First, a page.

SAN DIEGO (KGTV) -- There are no official guidelines from the Centers for Disease Control and Prevention on whether fully vaccinated people who have also recovered from a COVID infection need a booster.
Experts say most people with so-called hybrid immunity likely do not need a booster, but the additional dose might be helpful, especially for those at high risk.
Hybrid immunity is when someone recovers from a COVID infection before getting vaccinated. It typically results in antibody levels that are 25 times higher than vaccination alone and 100 times higher than infection alone, according to a paper in Science.
Scientists are still studying how the immune system reacts to a breakthrough infection, which is when a fully vaccinated person later gets infected.
“It may very well be that the breakthrough infection has acted as its own booster if you wish, but we don’t know that,” said Dr. Alessandro Sette, a professor at the La Jolla Institute for Immunology whose lab has published several studies on the immune response to COVID.
Sette said his lab is still studying the question, but a draft of a study released Thursday might offer an early clue. Researchers from Harvard and MIT examined the immune systems of 35 people who had breakthrough infections during the Provincetown, Mass. outbreak.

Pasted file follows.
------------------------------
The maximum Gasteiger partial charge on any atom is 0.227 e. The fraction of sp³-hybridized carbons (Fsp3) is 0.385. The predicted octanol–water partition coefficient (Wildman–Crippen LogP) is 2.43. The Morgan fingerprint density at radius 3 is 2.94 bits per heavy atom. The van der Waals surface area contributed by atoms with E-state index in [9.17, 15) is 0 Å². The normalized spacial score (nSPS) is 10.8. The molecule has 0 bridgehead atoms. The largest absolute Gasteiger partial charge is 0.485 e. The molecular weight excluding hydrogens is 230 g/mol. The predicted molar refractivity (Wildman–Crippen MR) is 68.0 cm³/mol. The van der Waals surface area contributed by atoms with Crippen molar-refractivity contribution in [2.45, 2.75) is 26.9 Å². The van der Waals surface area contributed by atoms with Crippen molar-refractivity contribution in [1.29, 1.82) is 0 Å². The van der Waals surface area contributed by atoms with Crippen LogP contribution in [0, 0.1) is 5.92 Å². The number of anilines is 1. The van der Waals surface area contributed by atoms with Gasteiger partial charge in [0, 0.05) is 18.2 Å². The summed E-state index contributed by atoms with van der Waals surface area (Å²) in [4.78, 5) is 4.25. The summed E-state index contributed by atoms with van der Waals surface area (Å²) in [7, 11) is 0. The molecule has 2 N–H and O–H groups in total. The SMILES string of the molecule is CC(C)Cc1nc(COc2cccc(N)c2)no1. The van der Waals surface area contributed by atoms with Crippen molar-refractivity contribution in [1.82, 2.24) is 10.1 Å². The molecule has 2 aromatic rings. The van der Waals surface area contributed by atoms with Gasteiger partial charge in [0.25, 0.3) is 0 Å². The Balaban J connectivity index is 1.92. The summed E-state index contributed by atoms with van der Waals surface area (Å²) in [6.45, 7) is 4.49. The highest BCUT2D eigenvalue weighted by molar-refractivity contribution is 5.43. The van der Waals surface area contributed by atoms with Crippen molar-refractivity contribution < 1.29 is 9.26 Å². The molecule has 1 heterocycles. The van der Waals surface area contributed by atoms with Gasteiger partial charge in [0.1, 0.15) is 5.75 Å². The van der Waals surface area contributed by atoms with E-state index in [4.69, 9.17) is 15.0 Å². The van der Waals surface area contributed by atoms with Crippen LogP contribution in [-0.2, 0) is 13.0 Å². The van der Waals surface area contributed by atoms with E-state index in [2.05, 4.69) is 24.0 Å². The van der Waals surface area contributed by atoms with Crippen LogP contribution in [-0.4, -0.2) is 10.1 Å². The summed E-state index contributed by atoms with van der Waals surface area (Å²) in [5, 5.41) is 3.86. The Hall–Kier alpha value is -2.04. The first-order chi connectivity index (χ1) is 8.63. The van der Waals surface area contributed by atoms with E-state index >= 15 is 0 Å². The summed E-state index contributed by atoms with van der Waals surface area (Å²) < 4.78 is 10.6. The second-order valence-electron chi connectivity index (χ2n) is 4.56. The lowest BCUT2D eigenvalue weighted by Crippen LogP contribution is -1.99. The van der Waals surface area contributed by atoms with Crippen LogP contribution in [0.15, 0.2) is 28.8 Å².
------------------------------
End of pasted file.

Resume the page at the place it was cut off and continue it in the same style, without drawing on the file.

They found a breakthrough infection increased neutralizing antibody levels against the delta variant by 34-fold. That’s a larger increase than the typical third dose, which ranges from five-fold to 17-fold, according to an NIH-funded study.
Still, Dr. Sette cautioned there are theoretical reasons why a breakthrough infection might behave differently than hybrid immunity.
“It could be that someone that has breakthrough infection didn’t have as good of a strong immune response in the first place,” he said.
The interval between the breakthrough infection and the initial vaccination might also influence the strength of the immune response, Sette theorized. Several studies have shown that a longer interval between a two-dose vaccine results in stronger protection. A breakthrough soon after vaccination might not rev up the immune response.
Sette also worries that some people who suspect they had COVID, but never confirmed it through testing, might avoid getting a booster. That would be a very dangerous situation," he said.
With more studies underway, doctors say people with a breakthrough infection should follow the same booster recommendations as everyone else.